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The Bull Fight

This is the perfect time of year for a visit to the old fishin’ hole. But a group of fisherfolk from Plainview discovered that this bucolic pastime sometimes has unexpected hazards. The June 8, 1923 Neligh Leader carried this account of their adventure:

“The battle of ‘Bull Run’ was re-enacted by a Plainview fishing party in a pasture field about four miles east of Tilden. The party of six . . .drove in their car to a farm near Tilden.

“They were directed by an old fisherman to go through the pasture field to a pond near the Elkhorn River where he claimed there was good fishing. As the party entered the field they noticed a big Holstein bull, grazing near the pond, and as they approached the bull began to eye them and appeared to resent their presence. The two boys, Loring and Bud, began to cry, but the old fisherman had told them to pay no attention to the bull as he was harmless. So the men and boys went on, but the two young women in the party, being frightened, got over the fence and went through another field.

“They reached the pond without incident and Leon Mote skirted it to get over to the opposite side. He had not been gone long when Mr. Schoenauer and the boys heard the bull bellowing and looking up saw him coming toward them with head down. Loring Mote, 10 years old, climbed a tree near by, and Bud, 8, had the presence of mind to run to a boat and shove it out on to the pond. Mr. Schoenauer, who weighs about 265 pounds, took refuge behind the tree. The enraged bull pawed the ground, shook his head, bellowed and charged again and again, chasing him around the tree. But by watching the bull carefully and hugging the tree when he charged, Mr. Schoenauer kept out of the way, and by kicking him on the nose he kept the bull confused, although this enraged him the more. This exciting fight continued half an hour more, and big holes were dug in the ground around the tree as the bull charged. Meanwhile, Bud Mote was out in the boat crying and Loring was in the tree above the bull too scared to move.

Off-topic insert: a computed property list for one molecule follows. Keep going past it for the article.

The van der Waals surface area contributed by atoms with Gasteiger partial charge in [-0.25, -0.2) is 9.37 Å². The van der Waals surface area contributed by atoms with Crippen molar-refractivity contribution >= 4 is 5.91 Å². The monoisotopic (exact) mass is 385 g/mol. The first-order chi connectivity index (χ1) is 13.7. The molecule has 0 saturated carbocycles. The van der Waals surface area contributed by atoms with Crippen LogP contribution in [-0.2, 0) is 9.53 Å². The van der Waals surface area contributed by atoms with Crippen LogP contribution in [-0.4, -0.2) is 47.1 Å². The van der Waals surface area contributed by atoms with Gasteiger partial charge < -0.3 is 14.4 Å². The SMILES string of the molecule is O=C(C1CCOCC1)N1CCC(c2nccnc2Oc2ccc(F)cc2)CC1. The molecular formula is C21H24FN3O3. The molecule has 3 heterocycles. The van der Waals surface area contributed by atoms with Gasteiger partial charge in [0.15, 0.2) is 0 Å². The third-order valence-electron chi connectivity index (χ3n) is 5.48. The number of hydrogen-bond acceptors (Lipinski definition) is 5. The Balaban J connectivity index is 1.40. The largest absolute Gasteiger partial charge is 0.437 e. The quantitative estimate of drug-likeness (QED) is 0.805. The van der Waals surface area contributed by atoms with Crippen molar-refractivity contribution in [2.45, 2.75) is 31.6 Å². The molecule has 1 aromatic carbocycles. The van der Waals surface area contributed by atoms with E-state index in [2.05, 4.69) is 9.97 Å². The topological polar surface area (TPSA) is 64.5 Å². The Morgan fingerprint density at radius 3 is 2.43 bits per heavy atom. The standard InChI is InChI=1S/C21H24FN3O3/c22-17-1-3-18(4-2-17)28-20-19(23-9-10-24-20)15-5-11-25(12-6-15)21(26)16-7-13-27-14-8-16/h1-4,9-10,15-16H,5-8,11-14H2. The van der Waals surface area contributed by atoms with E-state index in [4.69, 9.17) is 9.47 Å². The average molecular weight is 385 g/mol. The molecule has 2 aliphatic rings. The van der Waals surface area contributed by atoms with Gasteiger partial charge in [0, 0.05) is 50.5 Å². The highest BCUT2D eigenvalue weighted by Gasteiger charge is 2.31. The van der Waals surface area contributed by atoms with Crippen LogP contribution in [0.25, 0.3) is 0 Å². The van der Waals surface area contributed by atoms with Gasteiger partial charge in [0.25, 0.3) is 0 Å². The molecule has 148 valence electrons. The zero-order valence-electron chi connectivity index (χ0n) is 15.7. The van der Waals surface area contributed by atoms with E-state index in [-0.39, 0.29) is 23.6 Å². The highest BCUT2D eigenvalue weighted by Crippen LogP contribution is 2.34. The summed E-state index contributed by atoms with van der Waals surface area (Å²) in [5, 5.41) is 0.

“Finally the old fisherman who had been watching got a big stick and approached the bull to show that he was harmless and could be driven off easily. But to his surprise the bull turned on him and threw him fifteen or twenty feet out into the pond.

“By this time the son of the owner of the bull had seen what was going on and came to the rescue riding a horse. He drove off the enraged animal with a fish spear. He said that the bull had drove out quite a number of people, but that the old fisherman, being alone, was never bothered.

“The fishing party drove back to Plainview with about forty fish, grateful that the exciting battle resulted in no casualties.”

 

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